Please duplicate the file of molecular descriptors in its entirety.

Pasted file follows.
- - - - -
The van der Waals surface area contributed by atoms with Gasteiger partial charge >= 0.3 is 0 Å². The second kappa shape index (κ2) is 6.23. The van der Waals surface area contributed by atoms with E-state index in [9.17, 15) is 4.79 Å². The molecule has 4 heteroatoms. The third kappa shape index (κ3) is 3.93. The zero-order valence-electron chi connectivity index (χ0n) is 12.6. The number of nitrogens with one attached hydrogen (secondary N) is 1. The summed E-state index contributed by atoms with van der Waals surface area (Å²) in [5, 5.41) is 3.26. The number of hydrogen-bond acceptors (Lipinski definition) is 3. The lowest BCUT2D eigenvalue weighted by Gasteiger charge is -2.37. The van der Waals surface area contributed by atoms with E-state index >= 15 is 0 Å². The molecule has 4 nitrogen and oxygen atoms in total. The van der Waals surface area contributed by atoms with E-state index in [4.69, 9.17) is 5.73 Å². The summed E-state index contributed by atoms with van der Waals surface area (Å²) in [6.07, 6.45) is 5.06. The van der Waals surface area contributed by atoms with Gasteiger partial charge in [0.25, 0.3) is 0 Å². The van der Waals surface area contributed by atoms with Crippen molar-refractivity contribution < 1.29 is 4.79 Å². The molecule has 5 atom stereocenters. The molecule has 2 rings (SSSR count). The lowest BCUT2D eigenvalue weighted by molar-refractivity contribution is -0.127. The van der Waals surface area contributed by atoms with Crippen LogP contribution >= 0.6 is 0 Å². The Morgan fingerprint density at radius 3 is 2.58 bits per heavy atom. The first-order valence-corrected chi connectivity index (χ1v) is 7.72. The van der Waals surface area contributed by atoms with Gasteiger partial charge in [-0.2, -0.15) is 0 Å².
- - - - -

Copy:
The van der Waals surface area contributed by atoms with Gasteiger partial charge >= 0.3 is 0 Å². The second kappa shape index (κ2) is 6.23. The van der Waals surface area contributed by atoms with E-state index in [9.17, 15) is 4.79 Å². The molecule has 4 heteroatoms. The third kappa shape index (κ3) is 3.93. The zero-order valence-electron chi connectivity index (χ0n) is 12.6. The number of nitrogens with one attached hydrogen (secondary N) is 1. The summed E-state index contributed by atoms with van der Waals surface area (Å²) in [5, 5.41) is 3.26. The number of hydrogen-bond acceptors (Lipinski definition) is 3. The lowest BCUT2D eigenvalue weighted by Gasteiger charge is -2.37. The van der Waals surface area contributed by atoms with E-state index >= 15 is 0 Å². The molecule has 4 nitrogen and oxygen atoms in total. The van der Waals surface area contributed by atoms with E-state index in [4.69, 9.17) is 5.73 Å². The summed E-state index contributed by atoms with van der Waals surface area (Å²) in [6.07, 6.45) is 5.06. The van der Waals surface area contributed by atoms with Gasteiger partial charge in [0.25, 0.3) is 0 Å². The van der Waals surface area contributed by atoms with Crippen molar-refractivity contribution < 1.29 is 4.79 Å². The molecule has 5 atom stereocenters. The molecule has 2 rings (SSSR count). The lowest BCUT2D eigenvalue weighted by molar-refractivity contribution is -0.127. The van der Waals surface area contributed by atoms with Crippen LogP contribution >= 0.6 is 0 Å². The Morgan fingerprint density at radius 3 is 2.58 bits per heavy atom. The first-order valence-corrected chi connectivity index (χ1v) is 7.72. The van der Waals surface area contributed by atoms with Gasteiger partial charge in [-0.2, -0.15) is 0 Å².